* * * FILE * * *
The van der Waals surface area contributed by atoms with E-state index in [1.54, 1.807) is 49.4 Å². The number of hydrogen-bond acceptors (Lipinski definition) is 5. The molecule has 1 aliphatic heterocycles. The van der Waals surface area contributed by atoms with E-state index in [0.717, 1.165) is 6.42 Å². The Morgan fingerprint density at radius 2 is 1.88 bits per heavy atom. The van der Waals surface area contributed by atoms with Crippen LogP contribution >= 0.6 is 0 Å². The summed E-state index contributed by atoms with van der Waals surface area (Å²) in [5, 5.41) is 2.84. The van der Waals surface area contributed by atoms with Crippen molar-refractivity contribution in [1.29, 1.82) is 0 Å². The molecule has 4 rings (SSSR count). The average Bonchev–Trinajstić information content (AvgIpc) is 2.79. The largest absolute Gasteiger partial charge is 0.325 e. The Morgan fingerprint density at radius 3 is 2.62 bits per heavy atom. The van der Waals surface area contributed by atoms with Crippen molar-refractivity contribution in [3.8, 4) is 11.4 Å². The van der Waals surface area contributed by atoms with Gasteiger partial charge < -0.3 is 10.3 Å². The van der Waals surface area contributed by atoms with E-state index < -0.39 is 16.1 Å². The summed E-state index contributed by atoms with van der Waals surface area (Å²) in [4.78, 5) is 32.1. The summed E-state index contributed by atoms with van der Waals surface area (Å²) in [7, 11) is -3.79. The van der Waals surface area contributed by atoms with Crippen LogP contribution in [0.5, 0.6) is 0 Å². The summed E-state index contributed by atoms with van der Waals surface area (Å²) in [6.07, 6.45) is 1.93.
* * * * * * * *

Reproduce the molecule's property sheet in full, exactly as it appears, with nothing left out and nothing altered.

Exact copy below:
The van der Waals surface area contributed by atoms with E-state index in [1.54, 1.807) is 49.4 Å². The number of hydrogen-bond acceptors (Lipinski definition) is 5. The molecule has 1 aliphatic heterocycles. The van der Waals surface area contributed by atoms with E-state index in [0.717, 1.165) is 6.42 Å². The Morgan fingerprint density at radius 2 is 1.88 bits per heavy atom. The van der Waals surface area contributed by atoms with Crippen LogP contribution >= 0.6 is 0 Å². The summed E-state index contributed by atoms with van der Waals surface area (Å²) in [5, 5.41) is 2.84. The van der Waals surface area contributed by atoms with Crippen molar-refractivity contribution in [1.29, 1.82) is 0 Å². The molecule has 4 rings (SSSR count). The average Bonchev–Trinajstić information content (AvgIpc) is 2.79. The largest absolute Gasteiger partial charge is 0.325 e. The Morgan fingerprint density at radius 3 is 2.62 bits per heavy atom. The van der Waals surface area contributed by atoms with Crippen molar-refractivity contribution in [3.8, 4) is 11.4 Å². The van der Waals surface area contributed by atoms with Gasteiger partial charge < -0.3 is 10.3 Å². The van der Waals surface area contributed by atoms with E-state index < -0.39 is 16.1 Å². The summed E-state index contributed by atoms with van der Waals surface area (Å²) in [4.78, 5) is 32.1. The summed E-state index contributed by atoms with van der Waals surface area (Å²) in [7, 11) is -3.79. The van der Waals surface area contributed by atoms with Crippen LogP contribution in [0.5, 0.6) is 0 Å². The summed E-state index contributed by atoms with van der Waals surface area (Å²) in [6.07, 6.45) is 1.93.